Recruitment Processes Explained

Candidates will often be invited to apply by submitting a CV and supporting statement. The statement should clearly state why the role is of personal interest to you as well as address key points in the person specification and how you feel you meet those criteria.

After the closing date has passed, a decision will be reached as to whether or not your application has been successful.

If it hasn’t, you should receive full and verbal feedback that will be constructive; highlighting areas of perceived weakness and strengths in relation to that particular application.

If successful, you will be called to a preliminary interview. Preliminary interviews are one to one interviews, with questions focussed on the job description and person specification. Answers should provide the real life examples to determine your suitability for the role as well as where you feel you will add most value to the role and organisation in question.

After this, a shortlist will be decided upon. Again, if you are not successful; seek out the person who interviewed to determine the reasons behind that decision.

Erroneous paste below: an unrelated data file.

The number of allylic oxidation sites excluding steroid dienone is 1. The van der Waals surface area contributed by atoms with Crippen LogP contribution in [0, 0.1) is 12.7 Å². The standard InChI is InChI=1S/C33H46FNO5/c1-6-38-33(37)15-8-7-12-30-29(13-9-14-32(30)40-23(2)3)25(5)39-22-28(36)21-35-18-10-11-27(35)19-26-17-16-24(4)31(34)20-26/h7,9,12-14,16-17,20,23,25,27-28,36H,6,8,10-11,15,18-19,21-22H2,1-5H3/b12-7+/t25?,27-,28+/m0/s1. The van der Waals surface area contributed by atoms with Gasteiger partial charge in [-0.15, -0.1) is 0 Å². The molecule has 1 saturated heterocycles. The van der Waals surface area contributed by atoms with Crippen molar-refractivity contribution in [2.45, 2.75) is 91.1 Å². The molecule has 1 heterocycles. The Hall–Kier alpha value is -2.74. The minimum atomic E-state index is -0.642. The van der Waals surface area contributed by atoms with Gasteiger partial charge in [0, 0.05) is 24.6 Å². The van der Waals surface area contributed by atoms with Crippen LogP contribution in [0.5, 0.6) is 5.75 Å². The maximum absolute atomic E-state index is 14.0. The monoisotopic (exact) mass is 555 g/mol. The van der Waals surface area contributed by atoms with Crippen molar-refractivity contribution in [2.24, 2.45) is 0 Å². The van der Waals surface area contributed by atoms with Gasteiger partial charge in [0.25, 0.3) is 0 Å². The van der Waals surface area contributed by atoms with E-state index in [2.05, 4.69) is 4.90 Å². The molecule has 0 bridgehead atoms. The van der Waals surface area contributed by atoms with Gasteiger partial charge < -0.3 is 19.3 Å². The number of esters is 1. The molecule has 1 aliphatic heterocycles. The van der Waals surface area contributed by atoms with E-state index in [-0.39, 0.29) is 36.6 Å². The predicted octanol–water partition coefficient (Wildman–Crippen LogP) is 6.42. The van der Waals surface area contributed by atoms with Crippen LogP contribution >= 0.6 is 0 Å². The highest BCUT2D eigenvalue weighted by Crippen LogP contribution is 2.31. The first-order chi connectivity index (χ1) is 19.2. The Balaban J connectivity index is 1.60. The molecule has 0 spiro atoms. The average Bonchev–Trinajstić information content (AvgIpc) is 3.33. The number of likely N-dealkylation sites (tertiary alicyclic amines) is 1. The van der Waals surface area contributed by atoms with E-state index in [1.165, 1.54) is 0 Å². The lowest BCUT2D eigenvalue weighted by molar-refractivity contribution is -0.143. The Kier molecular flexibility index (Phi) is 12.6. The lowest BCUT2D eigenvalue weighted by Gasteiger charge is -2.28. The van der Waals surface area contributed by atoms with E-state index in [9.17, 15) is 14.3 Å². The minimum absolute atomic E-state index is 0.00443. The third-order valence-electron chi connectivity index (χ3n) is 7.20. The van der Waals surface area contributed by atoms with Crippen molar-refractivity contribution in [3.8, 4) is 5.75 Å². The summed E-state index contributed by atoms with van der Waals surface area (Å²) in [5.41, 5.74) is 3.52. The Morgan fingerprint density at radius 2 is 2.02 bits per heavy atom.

If you are taken forward to final panel, interviews may be held over one or two days. In the public sector, it is quite usual for the day to consist of a formal interview with a panel of representatives as well as participate in stakeholder discussion groups. These are primarily focussed on your ability to engage with others, how you present your skills as well as actively listen to the views of those around the table.

References from previous employers will likely be taken up BEFORE final panel interview and in some cases; candidates will be asked to complete psychometric tests.

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